What we missed in Hummers this year…

The Colorado Statesman

In her Capitol office on Monday, Rep. Dickey Lee Hullinghorst, D-Boulder, displays props and costumes that would have been part of the Colorado House’s traditional “Hummers” show this year if the relationship between majority Republicans and minority Democrats hadn’t turned sour in the waning days of the session.

Rep. Dickey Lee Hullinghorst, D-Boulder, displays props and costumes that would have been part of the House’s traditional “Hummers” show this year.
Photo by Ernest Luning/The Colorado Statesman

The show, held most years during a lull in floor activity as the House awaits Senate action as the General Assembly draws to a close, includes sometimes elaborate skits and song by the minority party lampooning the foibles of the majority. Last year’s show tossed numerous barbs at Republicans over an impasse over once-a-decade congressional redistricting, but this year the show didn’t survive tensions over a more heated impasse that doomed a Democratic-sponsored civil unions bill early last week.

Rep. Dickey Lee Hullinghorst displays boxing gloves that were meant to be used in a skit about Reps. Marsha Looper and Amy Stephens at this year’s Hummers, the traditional across-the-aisle send-up of the House majority party by the minority party, in her Capitol office on May 14. Democrats voted unanimously to call off the musical review this year after dozens of bills died on the House calendar last week and declined to reschedule the show during this week’s special session.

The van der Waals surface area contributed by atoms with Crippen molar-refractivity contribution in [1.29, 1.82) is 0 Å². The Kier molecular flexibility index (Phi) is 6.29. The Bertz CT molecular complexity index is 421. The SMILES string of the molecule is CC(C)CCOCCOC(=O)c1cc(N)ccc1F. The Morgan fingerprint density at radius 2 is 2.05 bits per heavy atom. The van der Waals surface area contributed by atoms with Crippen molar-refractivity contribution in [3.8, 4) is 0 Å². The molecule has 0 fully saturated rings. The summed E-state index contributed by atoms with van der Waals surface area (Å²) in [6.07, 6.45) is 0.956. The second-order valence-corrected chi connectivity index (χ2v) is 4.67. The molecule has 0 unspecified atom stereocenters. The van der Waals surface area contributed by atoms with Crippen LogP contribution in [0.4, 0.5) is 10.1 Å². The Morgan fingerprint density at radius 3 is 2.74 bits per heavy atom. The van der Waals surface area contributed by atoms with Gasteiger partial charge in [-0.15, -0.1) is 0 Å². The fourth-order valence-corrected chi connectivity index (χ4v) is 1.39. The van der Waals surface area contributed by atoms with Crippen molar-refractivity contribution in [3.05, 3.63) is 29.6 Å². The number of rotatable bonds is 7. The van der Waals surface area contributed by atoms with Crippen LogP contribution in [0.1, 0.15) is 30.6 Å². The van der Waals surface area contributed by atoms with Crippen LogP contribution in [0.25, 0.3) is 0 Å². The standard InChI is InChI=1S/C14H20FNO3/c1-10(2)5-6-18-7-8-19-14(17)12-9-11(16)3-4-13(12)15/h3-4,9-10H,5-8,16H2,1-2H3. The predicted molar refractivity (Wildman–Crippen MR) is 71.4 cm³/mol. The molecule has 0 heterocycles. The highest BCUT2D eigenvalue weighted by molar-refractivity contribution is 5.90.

Photo by Ernest Luning/The Colorado Statesman

This year’s show was to have featured an elaborate Wizard of Oz-themed skit, plenty of references to the normally drawn-out speaking style of Rep. Bob Gardner, R-Colorado Springs, and an “Annie Get Your Gun” remake depicting primary rivals Majority Leader Amy Stephens, R-Monument, and Rep. Marsha Looper, R-Calhan. Rep. Dan Pabon, D-Denver, already renowned as a Capitol cut-up, wrote much of this year’s show.

Even though there might have been time to stage the show during the special session, Democrats said such frivolity didn’t belong in the chamber when lawmakers were trying to hurry through their agenda rather than cost taxpayers any additional money.

Hullinghorst said she was packing away the props — including boxing gloves that were part of the Looper-Stephens skit — but she added that she hoped the boxes stay in storage for some time, since Democrats don’t intend to be in the minority next year.

Ernest@coloradostatesman.com